I used to write Morning Pages. Religiously. I think I wrote for an hour every morning, fast and without pondering. Julia Cameron said it would help me learn to know my inner artist, and so I did it. That was about fifteen years ago, and I was writing many poems during that year and finding richness in the writing. Ask me why I stopped and I can fire off a dozen excuses, some of them actually sort of reasonable.
Just a few weeks ago, at a writers’ retreat in York, John Terlazzo asked us do a similar process in response to several writing prompts, and then encouraged us to pick it up as a daily practice. And so I have taken up the practice again.
Yesterday, this came out on the page as I was writing: “The idea is that I am trying to break up the sentence, to pull back that veil of sense that covers my brain. To let myself go.” One of my favorite ways to write poetry is to string apparently unrelated images together, collage-style, until a unified and profound whole emerges. I have been wanting to take this process a step further and string words and sounds together in a similar way. I’m not quite ready for my shoo-be-do-be-doo poem. And I found that even breaking the sentence was challenging for me. I’m still stringing images together. But I’m getting there. And I want to take it further.
Then this lovely quotation visited my Facebook Feed yesterday. I agree with many of the people who responded when I posted it (find that conversation here) that many scientists and mathematicians value poetic language to describe the world they explore. But the basic idea, of the poet approaching truth through paradox–that grabs me:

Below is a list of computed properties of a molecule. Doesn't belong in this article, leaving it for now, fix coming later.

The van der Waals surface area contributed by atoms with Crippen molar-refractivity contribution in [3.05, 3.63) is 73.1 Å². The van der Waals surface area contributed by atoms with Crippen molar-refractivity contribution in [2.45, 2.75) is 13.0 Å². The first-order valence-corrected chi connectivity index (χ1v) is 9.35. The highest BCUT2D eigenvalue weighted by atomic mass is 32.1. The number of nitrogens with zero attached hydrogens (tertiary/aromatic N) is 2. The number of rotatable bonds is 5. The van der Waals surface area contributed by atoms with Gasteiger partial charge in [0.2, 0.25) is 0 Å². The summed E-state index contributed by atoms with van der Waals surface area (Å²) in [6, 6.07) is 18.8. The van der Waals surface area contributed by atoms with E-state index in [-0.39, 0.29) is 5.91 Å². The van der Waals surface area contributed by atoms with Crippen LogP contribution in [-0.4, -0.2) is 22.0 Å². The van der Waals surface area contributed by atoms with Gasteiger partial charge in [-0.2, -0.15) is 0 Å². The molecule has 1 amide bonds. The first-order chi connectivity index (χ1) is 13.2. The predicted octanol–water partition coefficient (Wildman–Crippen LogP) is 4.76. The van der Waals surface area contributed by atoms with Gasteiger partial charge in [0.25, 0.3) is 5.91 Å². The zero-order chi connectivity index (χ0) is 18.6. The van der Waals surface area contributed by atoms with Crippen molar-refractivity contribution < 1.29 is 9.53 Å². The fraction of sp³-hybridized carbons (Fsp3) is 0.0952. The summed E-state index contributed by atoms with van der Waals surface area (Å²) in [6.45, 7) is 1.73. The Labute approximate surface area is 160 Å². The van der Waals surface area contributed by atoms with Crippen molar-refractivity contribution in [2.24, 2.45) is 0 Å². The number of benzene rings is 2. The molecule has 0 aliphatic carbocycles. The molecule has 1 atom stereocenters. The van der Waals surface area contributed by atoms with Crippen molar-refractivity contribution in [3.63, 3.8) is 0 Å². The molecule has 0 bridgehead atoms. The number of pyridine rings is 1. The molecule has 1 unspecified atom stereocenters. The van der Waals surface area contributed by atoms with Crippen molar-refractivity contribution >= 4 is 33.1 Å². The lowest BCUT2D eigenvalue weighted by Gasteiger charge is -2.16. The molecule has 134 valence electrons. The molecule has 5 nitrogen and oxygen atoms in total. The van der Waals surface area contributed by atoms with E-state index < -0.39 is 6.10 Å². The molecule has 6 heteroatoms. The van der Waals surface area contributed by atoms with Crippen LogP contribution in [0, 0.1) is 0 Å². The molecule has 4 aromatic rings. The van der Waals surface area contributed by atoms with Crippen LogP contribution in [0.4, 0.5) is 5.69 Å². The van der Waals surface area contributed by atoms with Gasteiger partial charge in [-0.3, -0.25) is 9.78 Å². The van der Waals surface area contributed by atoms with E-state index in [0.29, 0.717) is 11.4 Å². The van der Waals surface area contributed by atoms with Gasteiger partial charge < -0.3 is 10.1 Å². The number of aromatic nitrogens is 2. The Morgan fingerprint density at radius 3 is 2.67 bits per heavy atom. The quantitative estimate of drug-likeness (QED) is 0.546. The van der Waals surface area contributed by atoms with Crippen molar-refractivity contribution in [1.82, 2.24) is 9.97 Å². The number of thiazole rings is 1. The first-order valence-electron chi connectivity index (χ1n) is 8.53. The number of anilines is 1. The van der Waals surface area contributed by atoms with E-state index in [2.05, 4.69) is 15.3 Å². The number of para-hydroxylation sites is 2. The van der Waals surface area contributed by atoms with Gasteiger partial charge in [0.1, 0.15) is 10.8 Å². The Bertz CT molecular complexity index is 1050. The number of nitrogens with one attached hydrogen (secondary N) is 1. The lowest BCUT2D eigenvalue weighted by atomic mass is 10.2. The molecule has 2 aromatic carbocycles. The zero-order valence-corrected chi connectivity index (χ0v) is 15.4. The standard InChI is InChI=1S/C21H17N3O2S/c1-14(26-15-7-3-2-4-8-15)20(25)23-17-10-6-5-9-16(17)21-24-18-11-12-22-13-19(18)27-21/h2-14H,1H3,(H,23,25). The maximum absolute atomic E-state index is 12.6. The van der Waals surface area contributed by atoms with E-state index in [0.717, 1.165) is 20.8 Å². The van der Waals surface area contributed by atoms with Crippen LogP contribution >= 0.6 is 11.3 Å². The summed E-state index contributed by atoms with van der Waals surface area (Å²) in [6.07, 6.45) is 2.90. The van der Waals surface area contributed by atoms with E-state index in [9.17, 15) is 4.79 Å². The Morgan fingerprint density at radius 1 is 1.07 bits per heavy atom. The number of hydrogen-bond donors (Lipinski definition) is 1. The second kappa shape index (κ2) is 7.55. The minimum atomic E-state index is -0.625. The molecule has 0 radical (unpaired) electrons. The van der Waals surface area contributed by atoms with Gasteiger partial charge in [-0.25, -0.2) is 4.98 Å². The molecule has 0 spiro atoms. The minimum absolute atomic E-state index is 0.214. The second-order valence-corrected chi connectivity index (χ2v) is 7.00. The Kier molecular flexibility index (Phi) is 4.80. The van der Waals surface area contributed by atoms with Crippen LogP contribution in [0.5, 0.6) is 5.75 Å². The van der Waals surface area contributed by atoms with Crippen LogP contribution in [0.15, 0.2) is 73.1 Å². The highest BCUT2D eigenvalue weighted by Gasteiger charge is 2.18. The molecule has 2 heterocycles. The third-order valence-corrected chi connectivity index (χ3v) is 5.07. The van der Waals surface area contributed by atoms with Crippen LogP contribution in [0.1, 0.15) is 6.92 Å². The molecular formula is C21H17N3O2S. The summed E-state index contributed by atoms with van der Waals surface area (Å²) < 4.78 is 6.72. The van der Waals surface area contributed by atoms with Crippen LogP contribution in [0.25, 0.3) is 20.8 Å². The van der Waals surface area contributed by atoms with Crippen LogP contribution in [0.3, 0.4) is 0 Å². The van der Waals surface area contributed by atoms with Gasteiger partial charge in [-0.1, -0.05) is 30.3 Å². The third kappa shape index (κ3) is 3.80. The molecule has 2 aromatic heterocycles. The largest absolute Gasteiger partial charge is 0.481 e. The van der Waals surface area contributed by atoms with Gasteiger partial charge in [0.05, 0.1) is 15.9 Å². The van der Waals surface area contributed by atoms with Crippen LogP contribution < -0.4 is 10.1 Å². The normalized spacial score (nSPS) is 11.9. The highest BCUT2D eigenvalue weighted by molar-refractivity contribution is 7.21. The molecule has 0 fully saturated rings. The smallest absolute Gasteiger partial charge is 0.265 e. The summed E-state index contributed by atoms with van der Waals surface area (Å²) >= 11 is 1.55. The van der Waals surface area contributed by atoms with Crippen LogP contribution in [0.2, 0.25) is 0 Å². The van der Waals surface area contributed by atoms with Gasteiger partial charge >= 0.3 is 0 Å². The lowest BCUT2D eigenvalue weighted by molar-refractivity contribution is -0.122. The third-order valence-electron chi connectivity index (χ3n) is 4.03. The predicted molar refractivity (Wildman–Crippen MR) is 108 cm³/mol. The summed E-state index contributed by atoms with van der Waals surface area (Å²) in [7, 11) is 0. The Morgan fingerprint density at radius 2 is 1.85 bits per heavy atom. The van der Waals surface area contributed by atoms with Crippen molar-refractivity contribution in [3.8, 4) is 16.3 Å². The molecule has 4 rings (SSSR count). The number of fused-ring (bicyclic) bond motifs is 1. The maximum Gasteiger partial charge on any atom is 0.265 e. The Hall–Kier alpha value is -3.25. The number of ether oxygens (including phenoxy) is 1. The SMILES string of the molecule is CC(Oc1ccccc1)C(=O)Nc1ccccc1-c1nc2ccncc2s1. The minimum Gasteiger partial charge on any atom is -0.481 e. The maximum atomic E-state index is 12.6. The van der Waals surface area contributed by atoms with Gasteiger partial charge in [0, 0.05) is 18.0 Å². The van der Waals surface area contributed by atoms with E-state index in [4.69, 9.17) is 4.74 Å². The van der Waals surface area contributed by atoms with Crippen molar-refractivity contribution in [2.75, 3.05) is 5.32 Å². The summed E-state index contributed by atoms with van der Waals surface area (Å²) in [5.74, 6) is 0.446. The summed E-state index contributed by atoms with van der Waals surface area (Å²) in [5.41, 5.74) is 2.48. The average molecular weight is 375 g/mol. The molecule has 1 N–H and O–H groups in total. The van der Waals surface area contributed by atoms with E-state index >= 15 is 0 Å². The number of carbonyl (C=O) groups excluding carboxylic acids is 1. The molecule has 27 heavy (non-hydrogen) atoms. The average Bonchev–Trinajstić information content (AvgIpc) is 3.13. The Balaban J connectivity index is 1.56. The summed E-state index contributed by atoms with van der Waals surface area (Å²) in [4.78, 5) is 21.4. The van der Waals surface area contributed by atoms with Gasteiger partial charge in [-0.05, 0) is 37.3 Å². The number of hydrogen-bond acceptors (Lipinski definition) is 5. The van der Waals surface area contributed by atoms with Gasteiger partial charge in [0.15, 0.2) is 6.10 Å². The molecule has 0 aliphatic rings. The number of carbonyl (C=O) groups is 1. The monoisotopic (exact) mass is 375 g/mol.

“It is the scientist whose truth requires a language purged of every trace of paradox; apparently the truth which the poet utters can be approached only in terms of paradox.
“T. S. Eliot said that in poetry there is ‘a perpetual slight alteration of language, words perpetually juxtaposed in new and sudden combinations.’ It is perpetual; it cannot be kept out of the poem; it can only be directed and controlled.
“The tendency of science is necessarily to stabilize terms, to freeze them into strict denotations; the poet’s tendency is by contrast disruptive. The terms are continually modifying each other, and thus violating their dictionary meanings.”
—Cleanth Brooks, “The Language of Paradox”
This will be my homework for myself in the next few days, for Monday’s poem:
To write without stopping for half an hour each day for the next three days, ignoring sentence sense, trying to bring myself into a patter-spatter of images and words. To break the sentence, to step behind the veil of sense. Then, sometime on Monday, to glean a poem from among those writings. Will you join me?